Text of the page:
Protected Species Register

The Sussex Protected Species Register (PSR) consists of species of plants, fungi and animals that are protected under Schedules 5, 6 and 8 of the Wildlife and Countryside Act 1981 and other legislation.

Records of these species and where they have been recorded are held on the Record Centre’s database and are included in our desktop biodiversity reports. PSR data are updated weekly.

Some species are both protected AND rare and therefore show up in the PSR and the Rare Species Inventory (RSI) reports. Reports to enquirers may reflect this relationship between rarity and protection, with records for the same species at a given location appearing in both reports.

  • Bat, bird, badger and otter records are not included in the PSR. Bat and bird records are included in separate inventories, while badger and otter records are not included in SxBRC reports.
  • Protected Species Register records are labelled so that only one record per species per grid reference is included in a SxBRC report. This will usually be the most up to date record.
  • If a protected species record appears in the desktop biodiversity report it does not mean that the species is still present. It means that the protected species was recorded last at that time and place by the recorder listed. The implications of the record should be further evaluated, and a survey to establish the current status of the species might be required.
  • If there is no record of any particular protected species, this does not confirm that the species is absent from the site in question. It may mean that it has not been recorded, that the site has not been surveyed for this species, or that the Record Centre has not been informed of its presence.

Wildlife Protection Legislation in England

Legislation that protects wildlife in England exists at the European and national level.

European Law

The Bern Convention on the Conservation of European Wildlife and Natural Habitats (1979) was aimed at ensuring conservation and protection of all wild plants and animals, increasing cooperation between states, and affording special protection to the most vulnerable or threatened species. It was implemented by the EU Birds Directive (Council Directive 79/409/EEC) and the EU Habitats Directive (Council Directive 92/43/EEC).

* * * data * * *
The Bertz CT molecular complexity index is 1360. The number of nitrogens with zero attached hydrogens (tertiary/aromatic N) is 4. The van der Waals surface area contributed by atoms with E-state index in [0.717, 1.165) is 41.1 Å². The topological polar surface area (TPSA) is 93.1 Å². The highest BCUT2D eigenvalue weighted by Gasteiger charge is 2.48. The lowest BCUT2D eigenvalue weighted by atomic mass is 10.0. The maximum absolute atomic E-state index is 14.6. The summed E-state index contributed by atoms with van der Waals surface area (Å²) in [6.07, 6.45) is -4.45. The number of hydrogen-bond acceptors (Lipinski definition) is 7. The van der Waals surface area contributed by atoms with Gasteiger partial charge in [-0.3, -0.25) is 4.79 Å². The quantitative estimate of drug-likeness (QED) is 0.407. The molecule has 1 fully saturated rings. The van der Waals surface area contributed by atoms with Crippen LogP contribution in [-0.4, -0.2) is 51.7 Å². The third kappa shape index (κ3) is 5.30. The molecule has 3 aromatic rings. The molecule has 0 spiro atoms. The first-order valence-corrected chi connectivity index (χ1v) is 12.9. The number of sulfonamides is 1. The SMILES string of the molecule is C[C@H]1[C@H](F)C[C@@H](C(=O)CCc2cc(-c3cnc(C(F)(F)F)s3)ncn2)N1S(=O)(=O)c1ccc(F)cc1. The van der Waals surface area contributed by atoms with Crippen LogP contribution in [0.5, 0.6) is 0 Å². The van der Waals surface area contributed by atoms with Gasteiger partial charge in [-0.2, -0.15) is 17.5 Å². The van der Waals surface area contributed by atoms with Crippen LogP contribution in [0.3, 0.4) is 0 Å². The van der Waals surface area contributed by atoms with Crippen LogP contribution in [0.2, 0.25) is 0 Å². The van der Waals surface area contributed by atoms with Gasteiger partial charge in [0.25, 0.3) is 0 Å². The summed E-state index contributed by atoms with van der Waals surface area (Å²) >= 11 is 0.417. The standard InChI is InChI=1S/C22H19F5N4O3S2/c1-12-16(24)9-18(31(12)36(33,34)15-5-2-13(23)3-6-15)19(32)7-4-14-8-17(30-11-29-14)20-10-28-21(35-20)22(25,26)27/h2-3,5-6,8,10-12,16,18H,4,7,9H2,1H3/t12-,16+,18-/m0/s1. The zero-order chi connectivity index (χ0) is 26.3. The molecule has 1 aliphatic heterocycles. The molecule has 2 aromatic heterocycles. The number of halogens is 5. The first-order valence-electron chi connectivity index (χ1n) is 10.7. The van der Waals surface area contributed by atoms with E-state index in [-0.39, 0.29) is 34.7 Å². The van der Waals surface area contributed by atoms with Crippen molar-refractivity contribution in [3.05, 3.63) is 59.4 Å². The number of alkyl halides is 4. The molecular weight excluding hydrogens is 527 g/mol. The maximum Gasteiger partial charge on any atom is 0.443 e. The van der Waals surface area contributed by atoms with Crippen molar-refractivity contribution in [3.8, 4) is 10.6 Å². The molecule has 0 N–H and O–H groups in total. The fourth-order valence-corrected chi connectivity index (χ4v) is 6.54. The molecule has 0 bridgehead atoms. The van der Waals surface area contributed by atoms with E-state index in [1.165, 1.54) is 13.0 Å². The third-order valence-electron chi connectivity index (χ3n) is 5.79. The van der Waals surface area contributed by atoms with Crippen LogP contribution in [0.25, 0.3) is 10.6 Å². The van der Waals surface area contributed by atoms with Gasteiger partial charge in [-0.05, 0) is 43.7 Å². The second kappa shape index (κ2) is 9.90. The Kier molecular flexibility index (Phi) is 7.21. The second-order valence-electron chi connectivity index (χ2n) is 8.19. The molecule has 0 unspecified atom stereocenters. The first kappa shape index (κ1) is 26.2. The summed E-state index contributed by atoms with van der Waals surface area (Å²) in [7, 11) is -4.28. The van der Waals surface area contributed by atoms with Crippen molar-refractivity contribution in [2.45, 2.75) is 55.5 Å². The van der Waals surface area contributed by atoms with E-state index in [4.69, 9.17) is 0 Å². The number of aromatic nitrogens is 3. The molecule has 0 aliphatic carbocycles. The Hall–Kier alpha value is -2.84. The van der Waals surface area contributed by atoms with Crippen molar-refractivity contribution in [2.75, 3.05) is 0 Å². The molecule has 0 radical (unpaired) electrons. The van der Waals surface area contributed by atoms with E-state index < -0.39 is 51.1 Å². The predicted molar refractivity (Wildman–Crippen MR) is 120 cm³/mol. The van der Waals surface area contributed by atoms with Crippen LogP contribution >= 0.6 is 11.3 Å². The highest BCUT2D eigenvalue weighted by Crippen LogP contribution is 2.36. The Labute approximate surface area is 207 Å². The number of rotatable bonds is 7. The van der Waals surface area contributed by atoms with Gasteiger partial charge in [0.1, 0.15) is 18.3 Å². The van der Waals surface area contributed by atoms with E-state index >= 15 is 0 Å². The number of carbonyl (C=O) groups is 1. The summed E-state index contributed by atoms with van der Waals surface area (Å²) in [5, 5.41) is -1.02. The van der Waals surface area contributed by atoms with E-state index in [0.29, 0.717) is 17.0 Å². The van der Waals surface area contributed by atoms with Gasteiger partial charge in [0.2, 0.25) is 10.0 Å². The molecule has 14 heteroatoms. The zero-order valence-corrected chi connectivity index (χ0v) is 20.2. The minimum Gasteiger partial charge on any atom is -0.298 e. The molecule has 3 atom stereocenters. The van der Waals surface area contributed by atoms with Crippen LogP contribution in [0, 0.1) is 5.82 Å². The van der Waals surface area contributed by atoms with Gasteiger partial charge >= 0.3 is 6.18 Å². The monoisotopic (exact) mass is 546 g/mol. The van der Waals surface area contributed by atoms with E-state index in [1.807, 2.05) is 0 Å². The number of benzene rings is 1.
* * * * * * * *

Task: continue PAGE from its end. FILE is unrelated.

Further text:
ANNEX II lists animal and plant species whose conservation requires the designation of special areas of conservation.

ANNEX IV lists animal and plant species in need of strict protection.

ANNEX V lists animal and plant species whose taking in the wild and exploitation may be subject to management measures.

National Law

The Wildlife and Countryside Act 1981 (as amended), strengthened by the Countryside and Rights of Way Act 2000, are together the most important legislation aimed at protecting wildlife in England. The Wildlife and Countryside Act is divided into four parts, details of which are available on Naturenet.

Schedule 1: Birds

Please refer to the Sussex Bird Inventory explanation sheet.

Schedule 5: Protected animals (other than birds)

Intentional or reckless killing, injuring, taking, possessing, disturbing and selling (including parts and derivatives) as well as damaging, destroying or obstructing access to any structure or place of refuge, etc. are prohibited. NB. Protection of some species is limited to certain sections of the Act, which are indicated in the lists as follows:

S9(1)
Protection limited to intentional killing, injury or taking.
S9(2)
Protection limited to possessing and controlling
S9(4a)
Protection limited to damaging, destroying or obstructing access to any structure or place used by the animal for shelter or protection.
S9(4b)
Protection limited to disturbing the animal while it is occupying any structure or place which it uses for shelter or protection.
S9(5)
Protection limited to selling , offering for sale, possessing or transporting for purpose of sale, or advertising for sale, any live or dead animal, or any part of, or anything derived from such an animal. This includes Common Frogs, Pool Frogs, Common Toads and both Smooth and Palmate Newts. Records of these species are not kept on the Protected Species Register.

Schedule 6: Animals which may not be killed or taken by certain methods

Methods include traps and nets, poisons, automatic weapons, electrical devices, smokes/gases and various others. Even humane trapping for research requires a licence.

Schedule 8: Protected plants and fungi

Intentional picking, uprooting, destroying, trading (including parts and derivatives), etc. are prohibited. Under the Wildlife and Countryside Act, all wild plants in Britain are protected from intentional uprooting by an unauthorised person. Land owners, land occupiers, persons authorised by either of these, or persons authorised in writing by the Local Authority for the area are however exempt. NB. Protection for some species may be limited to certain Sections of the Act and where this is the case it is indicated in the lists as follows:

Legislation protecting Badgers

The Protection of the Badgers Act 1992 confers protection on badgers, covering virtually any deliberate interference with the animals themselves or their setts. Further details are available from the Office of Public Sector Information website.

Badger records are not provided by the Protected Species Register. For further details about Badgers in Sussex please contact the Badger Trust (Sussex) on:

07910 198720

Legislation protecting birds.

Please refer to our PDF document detailing birds, their statuses and the law.

Back to Species Inventories page.